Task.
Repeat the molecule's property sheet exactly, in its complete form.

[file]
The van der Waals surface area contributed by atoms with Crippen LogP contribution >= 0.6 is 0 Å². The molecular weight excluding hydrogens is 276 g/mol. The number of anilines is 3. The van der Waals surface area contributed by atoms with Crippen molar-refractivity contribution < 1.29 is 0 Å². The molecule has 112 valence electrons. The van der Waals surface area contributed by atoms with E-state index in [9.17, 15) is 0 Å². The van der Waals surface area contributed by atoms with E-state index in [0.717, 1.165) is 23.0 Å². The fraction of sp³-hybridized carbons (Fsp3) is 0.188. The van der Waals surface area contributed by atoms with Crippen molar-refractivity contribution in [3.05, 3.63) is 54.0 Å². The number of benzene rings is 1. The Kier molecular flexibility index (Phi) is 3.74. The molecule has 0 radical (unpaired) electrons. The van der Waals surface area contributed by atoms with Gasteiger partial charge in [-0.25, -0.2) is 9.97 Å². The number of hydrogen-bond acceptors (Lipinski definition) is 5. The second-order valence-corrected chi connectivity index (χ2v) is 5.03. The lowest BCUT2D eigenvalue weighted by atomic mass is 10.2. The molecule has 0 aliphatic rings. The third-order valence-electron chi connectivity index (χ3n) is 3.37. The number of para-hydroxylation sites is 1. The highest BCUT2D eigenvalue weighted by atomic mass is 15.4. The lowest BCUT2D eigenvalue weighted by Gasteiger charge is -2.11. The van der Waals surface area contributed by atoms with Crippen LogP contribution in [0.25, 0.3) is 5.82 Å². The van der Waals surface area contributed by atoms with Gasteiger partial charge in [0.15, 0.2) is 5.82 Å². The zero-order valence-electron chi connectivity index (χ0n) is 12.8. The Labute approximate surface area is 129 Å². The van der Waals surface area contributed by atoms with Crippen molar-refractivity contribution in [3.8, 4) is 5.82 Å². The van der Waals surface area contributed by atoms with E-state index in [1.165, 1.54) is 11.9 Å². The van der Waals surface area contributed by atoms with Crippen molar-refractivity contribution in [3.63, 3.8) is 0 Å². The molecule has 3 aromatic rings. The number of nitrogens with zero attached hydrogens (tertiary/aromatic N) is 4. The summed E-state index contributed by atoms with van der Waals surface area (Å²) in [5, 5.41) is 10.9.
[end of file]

The van der Waals surface area contributed by atoms with Crippen LogP contribution >= 0.6 is 0 Å². The molecular weight excluding hydrogens is 276 g/mol. The number of anilines is 3. The van der Waals surface area contributed by atoms with Crippen molar-refractivity contribution < 1.29 is 0 Å². The molecule has 112 valence electrons. The van der Waals surface area contributed by atoms with E-state index in [9.17, 15) is 0 Å². The van der Waals surface area contributed by atoms with E-state index in [0.717, 1.165) is 23.0 Å². The fraction of sp³-hybridized carbons (Fsp3) is 0.188. The van der Waals surface area contributed by atoms with Crippen molar-refractivity contribution in [3.05, 3.63) is 54.0 Å². The number of benzene rings is 1. The Kier molecular flexibility index (Phi) is 3.74. The molecule has 0 radical (unpaired) electrons. The van der Waals surface area contributed by atoms with Gasteiger partial charge in [-0.25, -0.2) is 9.97 Å². The number of hydrogen-bond acceptors (Lipinski definition) is 5. The second-order valence-corrected chi connectivity index (χ2v) is 5.03. The lowest BCUT2D eigenvalue weighted by atomic mass is 10.2. The molecule has 0 aliphatic rings. The third-order valence-electron chi connectivity index (χ3n) is 3.37. The number of para-hydroxylation sites is 1. The highest BCUT2D eigenvalue weighted by atomic mass is 15.4. The lowest BCUT2D eigenvalue weighted by Gasteiger charge is -2.11. The van der Waals surface area contributed by atoms with Crippen LogP contribution in [0.25, 0.3) is 5.82 Å². The van der Waals surface area contributed by atoms with Gasteiger partial charge in [0.15, 0.2) is 5.82 Å². The zero-order valence-electron chi connectivity index (χ0n) is 12.8. The Labute approximate surface area is 129 Å². The van der Waals surface area contributed by atoms with Crippen molar-refractivity contribution in [3.8, 4) is 5.82 Å². The van der Waals surface area contributed by atoms with E-state index in [1.165, 1.54) is 11.9 Å². The van der Waals surface area contributed by atoms with Crippen molar-refractivity contribution in [3.63, 3.8) is 0 Å². The molecule has 3 aromatic rings. The number of nitrogens with zero attached hydrogens (tertiary/aromatic N) is 4. The summed E-state index contributed by atoms with van der Waals surface area (Å²) in [5, 5.41) is 10.9.